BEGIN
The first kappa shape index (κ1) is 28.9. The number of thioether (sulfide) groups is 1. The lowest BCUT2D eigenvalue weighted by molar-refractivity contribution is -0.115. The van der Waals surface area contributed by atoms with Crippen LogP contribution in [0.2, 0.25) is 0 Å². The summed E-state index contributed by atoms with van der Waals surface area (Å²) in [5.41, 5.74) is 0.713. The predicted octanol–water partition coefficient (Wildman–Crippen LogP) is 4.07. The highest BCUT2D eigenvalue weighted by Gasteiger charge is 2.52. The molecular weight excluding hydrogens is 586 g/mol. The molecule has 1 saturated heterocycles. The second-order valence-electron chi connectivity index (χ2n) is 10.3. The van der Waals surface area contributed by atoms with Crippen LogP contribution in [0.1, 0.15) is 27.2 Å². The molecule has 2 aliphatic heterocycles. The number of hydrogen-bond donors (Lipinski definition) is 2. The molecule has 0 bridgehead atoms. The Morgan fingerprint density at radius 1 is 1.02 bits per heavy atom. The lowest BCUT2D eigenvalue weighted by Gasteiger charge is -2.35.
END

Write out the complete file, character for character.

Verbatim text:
The first kappa shape index (κ1) is 28.9. The number of thioether (sulfide) groups is 1. The lowest BCUT2D eigenvalue weighted by molar-refractivity contribution is -0.115. The van der Waals surface area contributed by atoms with Crippen LogP contribution in [0.2, 0.25) is 0 Å². The summed E-state index contributed by atoms with van der Waals surface area (Å²) in [5.41, 5.74) is 0.713. The predicted octanol–water partition coefficient (Wildman–Crippen LogP) is 4.07. The highest BCUT2D eigenvalue weighted by Gasteiger charge is 2.52. The molecular weight excluding hydrogens is 586 g/mol. The molecule has 1 saturated heterocycles. The second-order valence-electron chi connectivity index (χ2n) is 10.3. The van der Waals surface area contributed by atoms with Crippen LogP contribution in [0.1, 0.15) is 27.2 Å². The molecule has 2 aliphatic heterocycles. The number of hydrogen-bond donors (Lipinski definition) is 2. The molecule has 0 bridgehead atoms. The Morgan fingerprint density at radius 1 is 1.02 bits per heavy atom. The lowest BCUT2D eigenvalue weighted by Gasteiger charge is -2.35.